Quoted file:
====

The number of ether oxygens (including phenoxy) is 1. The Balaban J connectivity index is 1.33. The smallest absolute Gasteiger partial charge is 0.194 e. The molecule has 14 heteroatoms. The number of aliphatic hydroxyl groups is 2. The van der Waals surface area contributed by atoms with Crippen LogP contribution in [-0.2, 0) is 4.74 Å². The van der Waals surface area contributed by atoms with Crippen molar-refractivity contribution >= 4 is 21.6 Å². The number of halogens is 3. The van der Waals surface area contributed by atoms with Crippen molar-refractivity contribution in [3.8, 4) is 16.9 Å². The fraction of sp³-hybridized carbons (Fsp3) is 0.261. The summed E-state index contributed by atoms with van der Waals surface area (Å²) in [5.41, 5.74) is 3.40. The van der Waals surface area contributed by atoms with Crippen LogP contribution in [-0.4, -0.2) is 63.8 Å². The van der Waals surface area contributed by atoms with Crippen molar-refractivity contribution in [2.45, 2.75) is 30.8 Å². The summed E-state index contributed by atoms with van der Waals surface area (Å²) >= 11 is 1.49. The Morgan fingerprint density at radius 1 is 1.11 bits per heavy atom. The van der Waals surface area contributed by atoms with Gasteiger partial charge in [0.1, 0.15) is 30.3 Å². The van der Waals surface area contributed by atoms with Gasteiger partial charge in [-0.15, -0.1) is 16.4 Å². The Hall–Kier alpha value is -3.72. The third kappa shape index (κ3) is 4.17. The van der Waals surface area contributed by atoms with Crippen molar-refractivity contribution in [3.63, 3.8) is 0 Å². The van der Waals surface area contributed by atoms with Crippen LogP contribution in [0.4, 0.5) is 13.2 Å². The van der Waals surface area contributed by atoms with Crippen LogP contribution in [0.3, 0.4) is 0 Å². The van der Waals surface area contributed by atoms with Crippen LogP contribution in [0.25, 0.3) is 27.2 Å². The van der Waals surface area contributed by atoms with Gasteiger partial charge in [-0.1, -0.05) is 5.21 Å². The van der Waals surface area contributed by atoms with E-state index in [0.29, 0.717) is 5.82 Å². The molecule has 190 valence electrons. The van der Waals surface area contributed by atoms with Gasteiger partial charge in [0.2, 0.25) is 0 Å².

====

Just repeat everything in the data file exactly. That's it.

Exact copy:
The number of ether oxygens (including phenoxy) is 1. The Balaban J connectivity index is 1.33. The smallest absolute Gasteiger partial charge is 0.194 e. The molecule has 14 heteroatoms. The number of aliphatic hydroxyl groups is 2. The van der Waals surface area contributed by atoms with Crippen LogP contribution in [-0.2, 0) is 4.74 Å². The van der Waals surface area contributed by atoms with Crippen molar-refractivity contribution >= 4 is 21.6 Å². The number of halogens is 3. The van der Waals surface area contributed by atoms with Crippen molar-refractivity contribution in [3.8, 4) is 16.9 Å². The fraction of sp³-hybridized carbons (Fsp3) is 0.261. The summed E-state index contributed by atoms with van der Waals surface area (Å²) in [5.41, 5.74) is 3.40. The van der Waals surface area contributed by atoms with Crippen LogP contribution in [-0.4, -0.2) is 63.8 Å². The van der Waals surface area contributed by atoms with Crippen molar-refractivity contribution in [2.45, 2.75) is 30.8 Å². The summed E-state index contributed by atoms with van der Waals surface area (Å²) >= 11 is 1.49. The Morgan fingerprint density at radius 1 is 1.11 bits per heavy atom. The van der Waals surface area contributed by atoms with Gasteiger partial charge in [0.1, 0.15) is 30.3 Å². The van der Waals surface area contributed by atoms with Gasteiger partial charge in [-0.15, -0.1) is 16.4 Å². The Hall–Kier alpha value is -3.72. The third kappa shape index (κ3) is 4.17. The van der Waals surface area contributed by atoms with Crippen molar-refractivity contribution in [3.63, 3.8) is 0 Å². The van der Waals surface area contributed by atoms with Crippen LogP contribution in [0.4, 0.5) is 13.2 Å². The van der Waals surface area contributed by atoms with Crippen LogP contribution in [0.3, 0.4) is 0 Å². The van der Waals surface area contributed by atoms with Crippen LogP contribution in [0.25, 0.3) is 27.2 Å². The van der Waals surface area contributed by atoms with Gasteiger partial charge in [-0.1, -0.05) is 5.21 Å². The van der Waals surface area contributed by atoms with E-state index in [0.29, 0.717) is 5.82 Å². The molecule has 190 valence electrons. The van der Waals surface area contributed by atoms with Gasteiger partial charge in [0.2, 0.25) is 0 Å².